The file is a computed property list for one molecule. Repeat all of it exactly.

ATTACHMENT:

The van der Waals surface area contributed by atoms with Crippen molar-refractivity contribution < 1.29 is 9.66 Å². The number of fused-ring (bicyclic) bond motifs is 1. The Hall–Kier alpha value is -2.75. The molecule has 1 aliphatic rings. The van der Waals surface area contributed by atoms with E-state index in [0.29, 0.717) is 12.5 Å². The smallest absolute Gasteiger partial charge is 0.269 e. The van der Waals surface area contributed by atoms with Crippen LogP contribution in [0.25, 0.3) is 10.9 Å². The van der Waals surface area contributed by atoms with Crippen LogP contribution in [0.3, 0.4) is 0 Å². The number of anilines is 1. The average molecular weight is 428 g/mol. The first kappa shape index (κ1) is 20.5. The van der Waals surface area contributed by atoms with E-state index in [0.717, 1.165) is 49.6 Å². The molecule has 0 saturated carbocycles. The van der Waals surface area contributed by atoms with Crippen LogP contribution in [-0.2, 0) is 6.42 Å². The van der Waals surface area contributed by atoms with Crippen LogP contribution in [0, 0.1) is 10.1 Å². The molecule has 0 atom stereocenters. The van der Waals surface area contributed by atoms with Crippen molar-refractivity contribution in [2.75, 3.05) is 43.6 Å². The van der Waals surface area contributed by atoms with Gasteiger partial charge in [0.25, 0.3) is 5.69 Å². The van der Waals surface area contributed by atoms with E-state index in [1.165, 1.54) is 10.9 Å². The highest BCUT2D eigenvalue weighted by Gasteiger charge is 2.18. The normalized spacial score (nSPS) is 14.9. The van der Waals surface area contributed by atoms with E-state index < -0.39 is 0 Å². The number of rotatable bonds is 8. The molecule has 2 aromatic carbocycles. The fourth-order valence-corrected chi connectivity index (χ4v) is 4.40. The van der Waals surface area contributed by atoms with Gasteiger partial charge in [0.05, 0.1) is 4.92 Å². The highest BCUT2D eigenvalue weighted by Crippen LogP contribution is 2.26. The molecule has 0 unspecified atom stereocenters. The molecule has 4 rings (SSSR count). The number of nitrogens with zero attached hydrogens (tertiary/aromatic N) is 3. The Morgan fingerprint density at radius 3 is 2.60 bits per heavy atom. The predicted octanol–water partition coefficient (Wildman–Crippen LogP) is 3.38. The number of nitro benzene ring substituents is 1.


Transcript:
The van der Waals surface area contributed by atoms with Crippen molar-refractivity contribution < 1.29 is 9.66 Å². The number of fused-ring (bicyclic) bond motifs is 1. The Hall–Kier alpha value is -2.75. The molecule has 1 aliphatic rings. The van der Waals surface area contributed by atoms with E-state index in [0.29, 0.717) is 12.5 Å². The smallest absolute Gasteiger partial charge is 0.269 e. The van der Waals surface area contributed by atoms with Crippen LogP contribution in [0.25, 0.3) is 10.9 Å². The van der Waals surface area contributed by atoms with Crippen LogP contribution in [0.3, 0.4) is 0 Å². The number of anilines is 1. The average molecular weight is 428 g/mol. The first kappa shape index (κ1) is 20.5. The van der Waals surface area contributed by atoms with E-state index in [0.717, 1.165) is 49.6 Å². The molecule has 0 saturated carbocycles. The van der Waals surface area contributed by atoms with Crippen LogP contribution in [-0.2, 0) is 6.42 Å². The van der Waals surface area contributed by atoms with Crippen LogP contribution in [0, 0.1) is 10.1 Å². The molecule has 0 atom stereocenters. The van der Waals surface area contributed by atoms with Crippen molar-refractivity contribution in [2.75, 3.05) is 43.6 Å². The van der Waals surface area contributed by atoms with Gasteiger partial charge in [0.25, 0.3) is 5.69 Å². The van der Waals surface area contributed by atoms with E-state index in [1.165, 1.54) is 10.9 Å². The highest BCUT2D eigenvalue weighted by Gasteiger charge is 2.18. The normalized spacial score (nSPS) is 14.9. The van der Waals surface area contributed by atoms with E-state index < -0.39 is 0 Å². The number of rotatable bonds is 8. The molecule has 2 aromatic carbocycles. The fourth-order valence-corrected chi connectivity index (χ4v) is 4.40. The van der Waals surface area contributed by atoms with Gasteiger partial charge in [0.05, 0.1) is 4.92 Å². The highest BCUT2D eigenvalue weighted by Crippen LogP contribution is 2.26. The molecule has 0 unspecified atom stereocenters. The molecule has 4 rings (SSSR count). The number of nitrogens with zero attached hydrogens (tertiary/aromatic N) is 3. The Morgan fingerprint density at radius 3 is 2.60 bits per heavy atom. The predicted octanol–water partition coefficient (Wildman–Crippen LogP) is 3.38. The number of nitro benzene ring substituents is 1.